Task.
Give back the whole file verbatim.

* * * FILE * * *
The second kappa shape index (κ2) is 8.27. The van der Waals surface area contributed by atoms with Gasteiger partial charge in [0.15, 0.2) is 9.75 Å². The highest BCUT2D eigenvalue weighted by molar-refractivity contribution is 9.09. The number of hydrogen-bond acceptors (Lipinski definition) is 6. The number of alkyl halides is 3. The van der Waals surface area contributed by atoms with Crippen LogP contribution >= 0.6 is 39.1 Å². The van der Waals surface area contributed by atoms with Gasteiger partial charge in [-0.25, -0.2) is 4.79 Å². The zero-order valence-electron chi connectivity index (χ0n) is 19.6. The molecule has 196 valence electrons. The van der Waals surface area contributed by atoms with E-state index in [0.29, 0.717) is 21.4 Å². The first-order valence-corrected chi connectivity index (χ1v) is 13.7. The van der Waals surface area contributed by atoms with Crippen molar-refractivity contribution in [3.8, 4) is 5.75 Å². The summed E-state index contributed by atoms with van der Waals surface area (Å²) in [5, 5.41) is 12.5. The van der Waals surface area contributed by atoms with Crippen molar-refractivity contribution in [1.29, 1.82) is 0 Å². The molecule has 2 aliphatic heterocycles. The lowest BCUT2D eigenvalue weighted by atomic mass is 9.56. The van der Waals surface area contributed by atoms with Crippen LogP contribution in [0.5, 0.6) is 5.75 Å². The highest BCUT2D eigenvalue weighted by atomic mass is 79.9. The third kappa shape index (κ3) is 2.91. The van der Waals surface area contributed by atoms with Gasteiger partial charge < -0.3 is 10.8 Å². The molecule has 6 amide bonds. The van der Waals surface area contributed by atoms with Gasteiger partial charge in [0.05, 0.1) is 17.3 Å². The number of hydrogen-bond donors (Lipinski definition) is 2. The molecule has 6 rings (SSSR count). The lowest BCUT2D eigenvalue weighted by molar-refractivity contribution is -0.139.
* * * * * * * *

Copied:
The second kappa shape index (κ2) is 8.27. The van der Waals surface area contributed by atoms with Gasteiger partial charge in [0.15, 0.2) is 9.75 Å². The highest BCUT2D eigenvalue weighted by molar-refractivity contribution is 9.09. The number of hydrogen-bond acceptors (Lipinski definition) is 6. The number of alkyl halides is 3. The van der Waals surface area contributed by atoms with Crippen LogP contribution >= 0.6 is 39.1 Å². The van der Waals surface area contributed by atoms with Gasteiger partial charge in [-0.25, -0.2) is 4.79 Å². The zero-order valence-electron chi connectivity index (χ0n) is 19.6. The molecule has 196 valence electrons. The van der Waals surface area contributed by atoms with E-state index in [0.29, 0.717) is 21.4 Å². The first-order valence-corrected chi connectivity index (χ1v) is 13.7. The van der Waals surface area contributed by atoms with Crippen molar-refractivity contribution in [3.8, 4) is 5.75 Å². The summed E-state index contributed by atoms with van der Waals surface area (Å²) in [5, 5.41) is 12.5. The van der Waals surface area contributed by atoms with Crippen molar-refractivity contribution in [1.29, 1.82) is 0 Å². The molecule has 2 aliphatic heterocycles. The lowest BCUT2D eigenvalue weighted by atomic mass is 9.56. The van der Waals surface area contributed by atoms with Crippen LogP contribution in [0.5, 0.6) is 5.75 Å². The highest BCUT2D eigenvalue weighted by atomic mass is 79.9. The third kappa shape index (κ3) is 2.91. The van der Waals surface area contributed by atoms with Gasteiger partial charge < -0.3 is 10.8 Å². The molecule has 6 amide bonds. The van der Waals surface area contributed by atoms with Gasteiger partial charge in [0.05, 0.1) is 17.3 Å². The number of hydrogen-bond donors (Lipinski definition) is 2. The molecule has 6 rings (SSSR count). The lowest BCUT2D eigenvalue weighted by molar-refractivity contribution is -0.139.